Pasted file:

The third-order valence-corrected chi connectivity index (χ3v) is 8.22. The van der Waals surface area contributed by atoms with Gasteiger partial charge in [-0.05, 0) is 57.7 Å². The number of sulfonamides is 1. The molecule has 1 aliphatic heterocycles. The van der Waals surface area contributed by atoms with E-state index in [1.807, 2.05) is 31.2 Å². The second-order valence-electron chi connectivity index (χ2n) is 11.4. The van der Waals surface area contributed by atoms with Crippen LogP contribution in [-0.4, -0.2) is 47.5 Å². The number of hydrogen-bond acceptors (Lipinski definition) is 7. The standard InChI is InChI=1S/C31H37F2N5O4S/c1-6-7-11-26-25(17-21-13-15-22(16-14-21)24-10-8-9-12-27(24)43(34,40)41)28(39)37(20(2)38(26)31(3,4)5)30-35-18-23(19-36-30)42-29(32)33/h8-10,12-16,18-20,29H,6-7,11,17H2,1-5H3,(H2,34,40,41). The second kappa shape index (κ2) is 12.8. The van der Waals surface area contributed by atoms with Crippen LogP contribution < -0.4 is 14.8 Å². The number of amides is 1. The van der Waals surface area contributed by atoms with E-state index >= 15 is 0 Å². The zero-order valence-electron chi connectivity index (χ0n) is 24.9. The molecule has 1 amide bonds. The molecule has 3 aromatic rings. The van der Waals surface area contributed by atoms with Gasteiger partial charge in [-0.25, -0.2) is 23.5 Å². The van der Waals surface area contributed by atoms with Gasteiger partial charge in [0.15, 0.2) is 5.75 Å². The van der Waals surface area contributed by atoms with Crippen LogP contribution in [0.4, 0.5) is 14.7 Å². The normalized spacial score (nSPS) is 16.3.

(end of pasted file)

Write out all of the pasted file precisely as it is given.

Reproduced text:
The third-order valence-corrected chi connectivity index (χ3v) is 8.22. The van der Waals surface area contributed by atoms with Gasteiger partial charge in [-0.05, 0) is 57.7 Å². The number of sulfonamides is 1. The molecule has 1 aliphatic heterocycles. The van der Waals surface area contributed by atoms with E-state index in [1.807, 2.05) is 31.2 Å². The second-order valence-electron chi connectivity index (χ2n) is 11.4. The van der Waals surface area contributed by atoms with Crippen LogP contribution in [-0.4, -0.2) is 47.5 Å². The number of hydrogen-bond acceptors (Lipinski definition) is 7. The standard InChI is InChI=1S/C31H37F2N5O4S/c1-6-7-11-26-25(17-21-13-15-22(16-14-21)24-10-8-9-12-27(24)43(34,40)41)28(39)37(20(2)38(26)31(3,4)5)30-35-18-23(19-36-30)42-29(32)33/h8-10,12-16,18-20,29H,6-7,11,17H2,1-5H3,(H2,34,40,41). The second kappa shape index (κ2) is 12.8. The van der Waals surface area contributed by atoms with Crippen LogP contribution < -0.4 is 14.8 Å². The number of amides is 1. The van der Waals surface area contributed by atoms with E-state index >= 15 is 0 Å². The zero-order valence-electron chi connectivity index (χ0n) is 24.9. The molecule has 1 amide bonds. The molecule has 3 aromatic rings. The van der Waals surface area contributed by atoms with Gasteiger partial charge in [-0.25, -0.2) is 23.5 Å². The van der Waals surface area contributed by atoms with Gasteiger partial charge in [0.15, 0.2) is 5.75 Å². The van der Waals surface area contributed by atoms with Crippen LogP contribution in [0.4, 0.5) is 14.7 Å². The normalized spacial score (nSPS) is 16.3.